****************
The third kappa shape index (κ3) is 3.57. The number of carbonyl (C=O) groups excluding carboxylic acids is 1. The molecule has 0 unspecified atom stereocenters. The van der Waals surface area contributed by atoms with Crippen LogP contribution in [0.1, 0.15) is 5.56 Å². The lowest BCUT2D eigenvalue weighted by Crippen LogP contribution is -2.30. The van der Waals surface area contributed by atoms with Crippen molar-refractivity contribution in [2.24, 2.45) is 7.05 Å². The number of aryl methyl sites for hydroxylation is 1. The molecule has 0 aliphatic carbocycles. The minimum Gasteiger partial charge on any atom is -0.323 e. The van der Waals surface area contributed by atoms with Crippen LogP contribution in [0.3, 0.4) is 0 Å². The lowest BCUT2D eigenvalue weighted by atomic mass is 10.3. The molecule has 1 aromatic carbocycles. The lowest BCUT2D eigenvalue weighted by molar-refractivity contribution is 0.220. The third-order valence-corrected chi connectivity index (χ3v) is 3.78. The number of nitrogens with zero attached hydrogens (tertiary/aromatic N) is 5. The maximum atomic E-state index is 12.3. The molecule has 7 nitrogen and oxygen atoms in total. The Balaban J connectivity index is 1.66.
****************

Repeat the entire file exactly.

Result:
The third kappa shape index (κ3) is 3.57. The number of carbonyl (C=O) groups excluding carboxylic acids is 1. The molecule has 0 unspecified atom stereocenters. The van der Waals surface area contributed by atoms with Crippen LogP contribution in [0.1, 0.15) is 5.56 Å². The lowest BCUT2D eigenvalue weighted by Crippen LogP contribution is -2.30. The van der Waals surface area contributed by atoms with Crippen molar-refractivity contribution in [2.24, 2.45) is 7.05 Å². The number of aryl methyl sites for hydroxylation is 1. The molecule has 0 aliphatic carbocycles. The minimum Gasteiger partial charge on any atom is -0.323 e. The van der Waals surface area contributed by atoms with Crippen LogP contribution in [0.3, 0.4) is 0 Å². The lowest BCUT2D eigenvalue weighted by atomic mass is 10.3. The molecule has 1 aromatic carbocycles. The lowest BCUT2D eigenvalue weighted by molar-refractivity contribution is 0.220. The third-order valence-corrected chi connectivity index (χ3v) is 3.78. The number of nitrogens with zero attached hydrogens (tertiary/aromatic N) is 5. The maximum atomic E-state index is 12.3. The molecule has 7 nitrogen and oxygen atoms in total. The Balaban J connectivity index is 1.66.